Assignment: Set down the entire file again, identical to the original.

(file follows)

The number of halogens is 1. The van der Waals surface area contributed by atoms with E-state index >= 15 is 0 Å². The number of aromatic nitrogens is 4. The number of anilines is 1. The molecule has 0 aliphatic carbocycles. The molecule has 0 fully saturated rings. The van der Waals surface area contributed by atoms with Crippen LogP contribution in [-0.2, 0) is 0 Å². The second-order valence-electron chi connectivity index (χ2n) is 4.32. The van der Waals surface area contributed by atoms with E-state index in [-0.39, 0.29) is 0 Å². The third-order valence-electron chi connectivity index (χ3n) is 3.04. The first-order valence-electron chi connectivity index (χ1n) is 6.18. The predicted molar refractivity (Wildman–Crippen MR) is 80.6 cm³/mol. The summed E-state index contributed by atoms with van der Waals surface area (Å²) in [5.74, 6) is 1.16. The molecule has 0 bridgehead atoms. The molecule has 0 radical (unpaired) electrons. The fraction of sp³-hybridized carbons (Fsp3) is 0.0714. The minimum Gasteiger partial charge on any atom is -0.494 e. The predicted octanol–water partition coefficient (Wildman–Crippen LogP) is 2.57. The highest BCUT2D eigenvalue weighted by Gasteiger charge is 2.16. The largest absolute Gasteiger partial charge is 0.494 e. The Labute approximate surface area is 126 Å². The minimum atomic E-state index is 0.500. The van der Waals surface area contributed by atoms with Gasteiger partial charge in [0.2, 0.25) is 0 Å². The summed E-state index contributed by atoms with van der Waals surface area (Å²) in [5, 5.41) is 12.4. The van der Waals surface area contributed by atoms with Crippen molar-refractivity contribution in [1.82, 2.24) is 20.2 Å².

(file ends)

The number of halogens is 1. The van der Waals surface area contributed by atoms with E-state index >= 15 is 0 Å². The number of aromatic nitrogens is 4. The number of anilines is 1. The molecule has 0 aliphatic carbocycles. The molecule has 0 fully saturated rings. The van der Waals surface area contributed by atoms with Crippen LogP contribution in [-0.2, 0) is 0 Å². The second-order valence-electron chi connectivity index (χ2n) is 4.32. The van der Waals surface area contributed by atoms with E-state index in [-0.39, 0.29) is 0 Å². The third-order valence-electron chi connectivity index (χ3n) is 3.04. The first-order valence-electron chi connectivity index (χ1n) is 6.18. The predicted molar refractivity (Wildman–Crippen MR) is 80.6 cm³/mol. The summed E-state index contributed by atoms with van der Waals surface area (Å²) in [5.74, 6) is 1.16. The molecule has 0 bridgehead atoms. The molecule has 0 radical (unpaired) electrons. The fraction of sp³-hybridized carbons (Fsp3) is 0.0714. The minimum Gasteiger partial charge on any atom is -0.494 e. The predicted octanol–water partition coefficient (Wildman–Crippen LogP) is 2.57. The highest BCUT2D eigenvalue weighted by Gasteiger charge is 2.16. The largest absolute Gasteiger partial charge is 0.494 e. The Labute approximate surface area is 126 Å². The minimum atomic E-state index is 0.500. The van der Waals surface area contributed by atoms with Gasteiger partial charge in [0.2, 0.25) is 0 Å². The summed E-state index contributed by atoms with van der Waals surface area (Å²) in [5, 5.41) is 12.4. The van der Waals surface area contributed by atoms with Crippen molar-refractivity contribution in [1.82, 2.24) is 20.2 Å².